US Says 'Unsafe' Action by China Near American Ship In Taiwan Strait

  American destroyer USS Chung-Hoon (FILE/Reuters)
American destroyer USS Chung-Hoon (FILE/Reuters)
TT

US Says 'Unsafe' Action by China Near American Ship In Taiwan Strait

  American destroyer USS Chung-Hoon (FILE/Reuters)
American destroyer USS Chung-Hoon (FILE/Reuters)

A Chinese Navy ship maneuvered in an "unsafe manner" near an American destroyer transiting the Taiwan Strait, the US military said Saturday.

It is the second close encounter between American and Chinese military assets in less than 10 days, following what the US military said was an "unnecessarily aggressive maneuver" by one of Beijing's fighter's near one of Washington's surveillance planes last week.

The Chinese ship "executed maneuvers in an unsafe manner in the vicinity of Chung-Hoon," an American destroyer, during the Saturday transit, the US Indo-Pacific Command (USINDOPACOM) said in a statement.

Beijing's ship "overtook Chung-Hoon on their port side and crossed their bow at 150 yards. Chung-Hoon maintained course and slowed to 10 (knots) to avoid a collision," the statement said, AFP reported.

It then "crossed Chung-Hoon's bow a second time starboard to port at 2,000 yards (meters) and remained off Chung-Hoon's port bow," coming within 150 yards at the closest point, the US military said, adding that the "US military flies, sails, and operates safely and responsibly anywhere international law allows."

The incident occurred as the Chung-Hoon sailed through the Taiwan Strait with a Canadian warship in a joint mission through the sensitive waterway that separates self-ruled Taiwan from China.

The Chinese military said it had monitored the passage, but made no mention of a close encounter.

"The relevant countries are intentionally creating trouble in the Taiwan Strait, deliberately stirring up risks, and maliciously undermining regional peace and stability," said Senior Colonel Shi Yi, the spokesman of China's Eastern Theatre Command.

US warships frequently sail through the strait. The last joint US-Canada passage was in September 2022.

China claims Taiwan as its territory -- vowing to take it one day, by force if necessary -- and has in recent years ramped up military and political pressure on the island.

The Taiwan Strait ship encounter followed what the US military characterized as a risky maneuver by a Chinese jet that "flew directly in front of and within 400 feet of the nose" of an RC-135 surveillance plane on May 26 over the South China Sea.

Beijing blamed US "provocation," with a foreign ministry spokeswoman saying the "United States' long-term and frequent sending of ships and planes to conduct close surveillance on China seriously harms China's national sovereignty and security."



NATO Chief Says the Alliance Is Adapting Its Nuclear Arsenal to Security Threats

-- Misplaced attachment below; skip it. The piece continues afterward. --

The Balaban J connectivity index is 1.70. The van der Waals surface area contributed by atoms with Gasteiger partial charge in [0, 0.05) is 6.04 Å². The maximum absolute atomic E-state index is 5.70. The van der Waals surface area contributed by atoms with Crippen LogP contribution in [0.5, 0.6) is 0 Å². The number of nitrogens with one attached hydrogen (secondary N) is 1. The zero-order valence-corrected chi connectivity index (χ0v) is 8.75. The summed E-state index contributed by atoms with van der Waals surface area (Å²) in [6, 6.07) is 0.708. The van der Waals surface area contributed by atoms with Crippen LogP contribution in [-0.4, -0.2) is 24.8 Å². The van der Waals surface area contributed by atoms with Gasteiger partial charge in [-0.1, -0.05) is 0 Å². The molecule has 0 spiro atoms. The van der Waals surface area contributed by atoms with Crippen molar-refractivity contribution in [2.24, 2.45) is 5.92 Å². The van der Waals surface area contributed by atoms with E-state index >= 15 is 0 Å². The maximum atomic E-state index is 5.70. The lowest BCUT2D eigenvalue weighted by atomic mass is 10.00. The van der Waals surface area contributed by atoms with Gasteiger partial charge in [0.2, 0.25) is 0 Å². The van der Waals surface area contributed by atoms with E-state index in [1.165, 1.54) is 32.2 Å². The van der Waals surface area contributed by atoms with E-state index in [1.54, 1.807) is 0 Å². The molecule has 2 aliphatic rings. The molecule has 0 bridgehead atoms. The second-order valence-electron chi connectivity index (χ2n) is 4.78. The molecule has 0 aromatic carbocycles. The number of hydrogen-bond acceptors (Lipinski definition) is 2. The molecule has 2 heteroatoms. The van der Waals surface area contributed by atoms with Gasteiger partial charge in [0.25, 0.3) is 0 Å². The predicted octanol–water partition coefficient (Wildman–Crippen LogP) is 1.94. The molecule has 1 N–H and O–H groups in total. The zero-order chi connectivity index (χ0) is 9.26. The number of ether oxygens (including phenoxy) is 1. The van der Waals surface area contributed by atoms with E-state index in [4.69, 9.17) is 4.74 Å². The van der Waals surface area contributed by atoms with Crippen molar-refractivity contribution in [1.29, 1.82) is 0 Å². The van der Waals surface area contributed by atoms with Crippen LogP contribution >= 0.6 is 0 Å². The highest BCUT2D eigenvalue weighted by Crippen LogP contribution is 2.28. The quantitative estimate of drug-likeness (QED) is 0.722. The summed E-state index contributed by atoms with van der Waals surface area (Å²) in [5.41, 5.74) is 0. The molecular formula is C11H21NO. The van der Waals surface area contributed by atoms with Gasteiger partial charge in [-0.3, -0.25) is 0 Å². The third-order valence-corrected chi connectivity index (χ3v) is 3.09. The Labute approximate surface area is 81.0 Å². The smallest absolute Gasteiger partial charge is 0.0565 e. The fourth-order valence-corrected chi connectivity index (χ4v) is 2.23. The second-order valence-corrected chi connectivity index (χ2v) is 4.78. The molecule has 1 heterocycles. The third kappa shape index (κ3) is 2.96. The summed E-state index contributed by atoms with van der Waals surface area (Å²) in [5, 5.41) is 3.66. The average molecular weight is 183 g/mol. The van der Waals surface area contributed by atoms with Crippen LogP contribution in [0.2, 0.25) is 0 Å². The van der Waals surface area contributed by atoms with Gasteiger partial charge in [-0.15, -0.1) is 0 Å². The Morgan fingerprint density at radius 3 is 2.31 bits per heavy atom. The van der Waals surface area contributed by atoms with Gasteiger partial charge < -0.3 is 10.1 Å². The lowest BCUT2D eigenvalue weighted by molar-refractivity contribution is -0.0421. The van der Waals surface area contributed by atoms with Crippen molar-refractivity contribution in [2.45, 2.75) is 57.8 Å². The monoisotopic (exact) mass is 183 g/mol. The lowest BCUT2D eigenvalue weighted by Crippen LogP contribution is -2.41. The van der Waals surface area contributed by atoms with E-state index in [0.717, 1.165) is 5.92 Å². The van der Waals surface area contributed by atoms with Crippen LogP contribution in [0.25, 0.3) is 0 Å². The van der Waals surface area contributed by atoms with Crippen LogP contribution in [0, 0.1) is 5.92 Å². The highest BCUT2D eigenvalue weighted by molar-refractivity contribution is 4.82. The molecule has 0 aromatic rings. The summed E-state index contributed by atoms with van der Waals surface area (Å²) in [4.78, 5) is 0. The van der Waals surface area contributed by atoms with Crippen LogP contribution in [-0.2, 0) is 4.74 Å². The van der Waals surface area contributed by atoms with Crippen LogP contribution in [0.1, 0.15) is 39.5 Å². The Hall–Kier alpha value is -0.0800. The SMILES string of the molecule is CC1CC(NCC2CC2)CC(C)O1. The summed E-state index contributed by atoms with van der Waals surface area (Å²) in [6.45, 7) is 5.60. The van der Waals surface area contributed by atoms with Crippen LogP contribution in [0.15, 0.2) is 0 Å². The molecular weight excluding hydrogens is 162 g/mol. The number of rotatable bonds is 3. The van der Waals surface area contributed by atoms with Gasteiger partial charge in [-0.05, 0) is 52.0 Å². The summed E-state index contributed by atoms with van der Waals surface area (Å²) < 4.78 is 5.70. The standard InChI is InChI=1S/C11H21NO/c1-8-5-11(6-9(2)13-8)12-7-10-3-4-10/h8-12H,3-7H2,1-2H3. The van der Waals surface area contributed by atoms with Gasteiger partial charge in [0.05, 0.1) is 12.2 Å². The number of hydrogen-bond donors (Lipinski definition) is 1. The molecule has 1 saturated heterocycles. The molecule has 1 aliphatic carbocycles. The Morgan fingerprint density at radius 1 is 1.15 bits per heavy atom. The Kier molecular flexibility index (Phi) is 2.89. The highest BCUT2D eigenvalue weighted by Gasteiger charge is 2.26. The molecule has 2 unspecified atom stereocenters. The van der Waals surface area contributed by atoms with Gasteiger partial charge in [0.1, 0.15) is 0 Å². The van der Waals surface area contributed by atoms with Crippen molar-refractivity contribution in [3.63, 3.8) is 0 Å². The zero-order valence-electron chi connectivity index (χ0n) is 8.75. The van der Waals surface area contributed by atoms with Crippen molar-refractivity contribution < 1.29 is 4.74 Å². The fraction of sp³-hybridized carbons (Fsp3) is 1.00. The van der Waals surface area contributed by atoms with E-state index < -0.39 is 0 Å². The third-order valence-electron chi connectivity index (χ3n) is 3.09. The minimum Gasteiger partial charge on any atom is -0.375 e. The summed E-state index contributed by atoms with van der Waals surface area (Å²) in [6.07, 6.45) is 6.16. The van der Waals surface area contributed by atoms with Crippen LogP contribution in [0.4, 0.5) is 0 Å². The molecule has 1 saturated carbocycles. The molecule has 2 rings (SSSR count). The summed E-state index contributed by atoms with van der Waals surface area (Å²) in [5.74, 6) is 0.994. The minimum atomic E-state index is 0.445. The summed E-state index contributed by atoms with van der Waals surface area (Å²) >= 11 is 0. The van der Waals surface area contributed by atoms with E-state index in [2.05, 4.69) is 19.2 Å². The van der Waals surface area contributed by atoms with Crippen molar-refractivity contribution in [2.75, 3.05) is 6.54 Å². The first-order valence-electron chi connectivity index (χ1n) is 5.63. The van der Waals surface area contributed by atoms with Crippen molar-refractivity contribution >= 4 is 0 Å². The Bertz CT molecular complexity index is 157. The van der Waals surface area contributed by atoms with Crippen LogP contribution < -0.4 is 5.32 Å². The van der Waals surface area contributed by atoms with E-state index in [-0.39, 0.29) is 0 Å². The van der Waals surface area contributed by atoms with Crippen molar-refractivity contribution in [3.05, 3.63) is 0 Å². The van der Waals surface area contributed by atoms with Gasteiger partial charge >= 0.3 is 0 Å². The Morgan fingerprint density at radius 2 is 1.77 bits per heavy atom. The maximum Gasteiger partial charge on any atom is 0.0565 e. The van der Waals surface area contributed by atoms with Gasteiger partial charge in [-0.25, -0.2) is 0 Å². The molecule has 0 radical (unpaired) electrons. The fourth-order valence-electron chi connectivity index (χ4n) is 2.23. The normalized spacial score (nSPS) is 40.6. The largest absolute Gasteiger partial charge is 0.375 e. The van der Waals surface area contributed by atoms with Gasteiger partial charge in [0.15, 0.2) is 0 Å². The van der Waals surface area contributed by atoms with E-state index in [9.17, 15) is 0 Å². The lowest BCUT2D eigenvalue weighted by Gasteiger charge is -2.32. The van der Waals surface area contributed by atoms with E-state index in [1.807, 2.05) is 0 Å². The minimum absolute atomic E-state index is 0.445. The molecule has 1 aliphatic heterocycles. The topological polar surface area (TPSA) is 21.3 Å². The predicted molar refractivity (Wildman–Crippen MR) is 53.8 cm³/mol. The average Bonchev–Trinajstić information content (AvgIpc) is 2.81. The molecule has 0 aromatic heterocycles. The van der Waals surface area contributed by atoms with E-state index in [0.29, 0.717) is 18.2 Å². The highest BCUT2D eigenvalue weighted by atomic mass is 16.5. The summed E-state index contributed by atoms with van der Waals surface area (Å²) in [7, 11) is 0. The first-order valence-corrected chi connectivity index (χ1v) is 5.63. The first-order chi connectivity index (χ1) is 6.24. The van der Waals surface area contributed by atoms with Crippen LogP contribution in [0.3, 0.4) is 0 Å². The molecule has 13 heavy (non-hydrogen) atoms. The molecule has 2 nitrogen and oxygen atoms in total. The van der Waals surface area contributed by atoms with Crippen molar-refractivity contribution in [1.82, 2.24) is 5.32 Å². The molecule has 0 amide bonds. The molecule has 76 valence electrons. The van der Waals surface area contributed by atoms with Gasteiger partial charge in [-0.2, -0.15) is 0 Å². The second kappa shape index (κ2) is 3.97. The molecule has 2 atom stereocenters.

NATO Secretary General, Jens Stoltenberg gives a press conference on the eve of a NATO Defense ministers meeting at the organization's headquarters in Brussels on June 12, 2024. (AFP)
NATO Secretary General, Jens Stoltenberg gives a press conference on the eve of a NATO Defense ministers meeting at the organization's headquarters in Brussels on June 12, 2024. (AFP)
TT

NATO Chief Says the Alliance Is Adapting Its Nuclear Arsenal to Security Threats

 NATO Secretary General, Jens Stoltenberg gives a press conference on the eve of a NATO Defense ministers meeting at the organization's headquarters in Brussels on June 12, 2024. (AFP)
NATO Secretary General, Jens Stoltenberg gives a press conference on the eve of a NATO Defense ministers meeting at the organization's headquarters in Brussels on June 12, 2024. (AFP)

In a rare reference to the Western nuclear arsenal, NATO chief Jens Stoltenberg on Wednesday highlighted the alliance's efforts to adapt its capabilities to current security threats, taking note of Russia latest nuclear rhetoric and drills.

Talking to reporters before a two-day NATO defense ministers' meeting in Brussels that will include a gathering of the alliance's nuclear planning group, he called nuclear weapons NATO's "ultimate security guarantee" and a means to preserve peace.

While it is well known that the US has deployed nuclear bombs to several locations in Europe, NATO rarely talks about these weapons publicly.

Discussing what he called "the ongoing adaptation" of NATO's nuclear arsenal, Stoltenberg said the Netherlands in June declared the first F-35 fighter jets ready to carry nuclear arms and said the US was modernizing its nuclear weapons in Europe.

He described increasing Russian activity around its nuclear capabilities. "What we have seen over the last years and months is a dangerous nuclear rhetoric from the Russian side.... We also see some more exercises, nuclear exercises on the Russian side," he said.

On Tuesday, Russia said its troops had started the second stage of drills to practice the deployment of tactical nuclear weapons alongside Belarusian troops after what Moscow said were threats from Western powers.

Since sending thousands of troops into Ukraine on Feb. 24 2022, Russian President Vladimir Putin has repeatedly said Moscow could use nuclear weapons to defend itself in extreme situations.

Russia accuses the US and its European allies of pushing the world to the brink of nuclear confrontation by giving Ukraine billions of dollars worth of weapons, some of which are being used against Russian territory.

Stoltenberg also referred also to the modernization of China's nuclear weapons, saying Beijing was expected to boost the number of nuclear missiles within a few years and many of them would be able to reach NATO territory.